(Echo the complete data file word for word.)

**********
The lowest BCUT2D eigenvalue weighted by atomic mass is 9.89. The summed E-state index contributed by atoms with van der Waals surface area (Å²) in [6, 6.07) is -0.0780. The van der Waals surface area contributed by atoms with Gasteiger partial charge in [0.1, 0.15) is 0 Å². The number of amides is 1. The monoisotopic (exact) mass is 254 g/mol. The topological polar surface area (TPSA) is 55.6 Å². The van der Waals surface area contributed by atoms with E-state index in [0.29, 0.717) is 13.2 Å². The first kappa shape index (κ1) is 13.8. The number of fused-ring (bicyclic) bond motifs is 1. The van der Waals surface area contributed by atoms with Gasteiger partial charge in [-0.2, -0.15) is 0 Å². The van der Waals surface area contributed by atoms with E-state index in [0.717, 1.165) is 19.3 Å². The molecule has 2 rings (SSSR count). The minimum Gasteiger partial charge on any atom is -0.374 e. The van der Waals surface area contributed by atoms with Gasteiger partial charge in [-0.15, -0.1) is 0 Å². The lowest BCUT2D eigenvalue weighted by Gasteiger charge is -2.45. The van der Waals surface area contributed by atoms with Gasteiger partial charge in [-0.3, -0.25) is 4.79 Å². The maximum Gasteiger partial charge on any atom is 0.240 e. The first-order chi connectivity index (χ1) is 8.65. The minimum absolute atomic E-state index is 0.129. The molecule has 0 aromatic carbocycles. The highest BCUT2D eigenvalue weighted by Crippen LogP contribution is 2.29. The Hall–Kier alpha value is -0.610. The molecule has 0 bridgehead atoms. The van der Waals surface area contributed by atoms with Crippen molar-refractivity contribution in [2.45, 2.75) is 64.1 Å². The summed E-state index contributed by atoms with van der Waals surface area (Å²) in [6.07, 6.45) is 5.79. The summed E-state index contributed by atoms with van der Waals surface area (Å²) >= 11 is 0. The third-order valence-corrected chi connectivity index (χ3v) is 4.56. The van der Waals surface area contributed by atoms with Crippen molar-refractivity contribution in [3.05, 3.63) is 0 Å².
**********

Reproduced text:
The lowest BCUT2D eigenvalue weighted by atomic mass is 9.89. The summed E-state index contributed by atoms with van der Waals surface area (Å²) in [6, 6.07) is -0.0780. The van der Waals surface area contributed by atoms with Gasteiger partial charge in [0.1, 0.15) is 0 Å². The number of amides is 1. The monoisotopic (exact) mass is 254 g/mol. The topological polar surface area (TPSA) is 55.6 Å². The van der Waals surface area contributed by atoms with E-state index in [0.29, 0.717) is 13.2 Å². The first kappa shape index (κ1) is 13.8. The number of fused-ring (bicyclic) bond motifs is 1. The van der Waals surface area contributed by atoms with Gasteiger partial charge in [-0.2, -0.15) is 0 Å². The van der Waals surface area contributed by atoms with E-state index in [0.717, 1.165) is 19.3 Å². The molecule has 2 rings (SSSR count). The minimum Gasteiger partial charge on any atom is -0.374 e. The van der Waals surface area contributed by atoms with Gasteiger partial charge in [-0.15, -0.1) is 0 Å². The lowest BCUT2D eigenvalue weighted by Gasteiger charge is -2.45. The van der Waals surface area contributed by atoms with Gasteiger partial charge in [-0.3, -0.25) is 4.79 Å². The maximum Gasteiger partial charge on any atom is 0.240 e. The first-order chi connectivity index (χ1) is 8.65. The minimum absolute atomic E-state index is 0.129. The molecule has 0 aromatic carbocycles. The highest BCUT2D eigenvalue weighted by Crippen LogP contribution is 2.29. The Hall–Kier alpha value is -0.610. The molecule has 0 bridgehead atoms. The van der Waals surface area contributed by atoms with Crippen molar-refractivity contribution in [2.45, 2.75) is 64.1 Å². The summed E-state index contributed by atoms with van der Waals surface area (Å²) in [6.07, 6.45) is 5.79. The summed E-state index contributed by atoms with van der Waals surface area (Å²) >= 11 is 0. The third-order valence-corrected chi connectivity index (χ3v) is 4.56. The van der Waals surface area contributed by atoms with Crippen molar-refractivity contribution in [3.05, 3.63) is 0 Å².